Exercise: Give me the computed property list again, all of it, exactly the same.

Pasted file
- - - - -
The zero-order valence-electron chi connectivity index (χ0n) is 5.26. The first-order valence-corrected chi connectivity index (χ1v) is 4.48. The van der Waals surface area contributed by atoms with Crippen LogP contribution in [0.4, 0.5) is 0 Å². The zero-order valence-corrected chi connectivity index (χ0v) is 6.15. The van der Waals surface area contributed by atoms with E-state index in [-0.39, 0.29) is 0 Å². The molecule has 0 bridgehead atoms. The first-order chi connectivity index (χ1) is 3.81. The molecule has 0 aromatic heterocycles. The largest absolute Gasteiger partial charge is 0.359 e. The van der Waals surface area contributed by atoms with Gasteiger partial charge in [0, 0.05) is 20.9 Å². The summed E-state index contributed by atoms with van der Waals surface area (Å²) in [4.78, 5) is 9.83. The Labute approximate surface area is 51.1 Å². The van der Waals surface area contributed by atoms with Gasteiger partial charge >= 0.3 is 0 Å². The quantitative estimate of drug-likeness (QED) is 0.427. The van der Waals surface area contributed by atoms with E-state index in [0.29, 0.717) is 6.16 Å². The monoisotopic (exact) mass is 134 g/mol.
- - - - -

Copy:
The zero-order valence-electron chi connectivity index (χ0n) is 5.26. The first-order valence-corrected chi connectivity index (χ1v) is 4.48. The van der Waals surface area contributed by atoms with Crippen LogP contribution in [0.4, 0.5) is 0 Å². The zero-order valence-corrected chi connectivity index (χ0v) is 6.15. The van der Waals surface area contributed by atoms with E-state index in [-0.39, 0.29) is 0 Å². The molecule has 0 bridgehead atoms. The first-order chi connectivity index (χ1) is 3.81. The molecule has 0 aromatic heterocycles. The largest absolute Gasteiger partial charge is 0.359 e. The van der Waals surface area contributed by atoms with Gasteiger partial charge in [0, 0.05) is 20.9 Å². The summed E-state index contributed by atoms with van der Waals surface area (Å²) in [4.78, 5) is 9.83. The Labute approximate surface area is 51.1 Å². The van der Waals surface area contributed by atoms with Gasteiger partial charge >= 0.3 is 0 Å². The quantitative estimate of drug-likeness (QED) is 0.427. The van der Waals surface area contributed by atoms with E-state index in [0.29, 0.717) is 6.16 Å². The monoisotopic (exact) mass is 134 g/mol.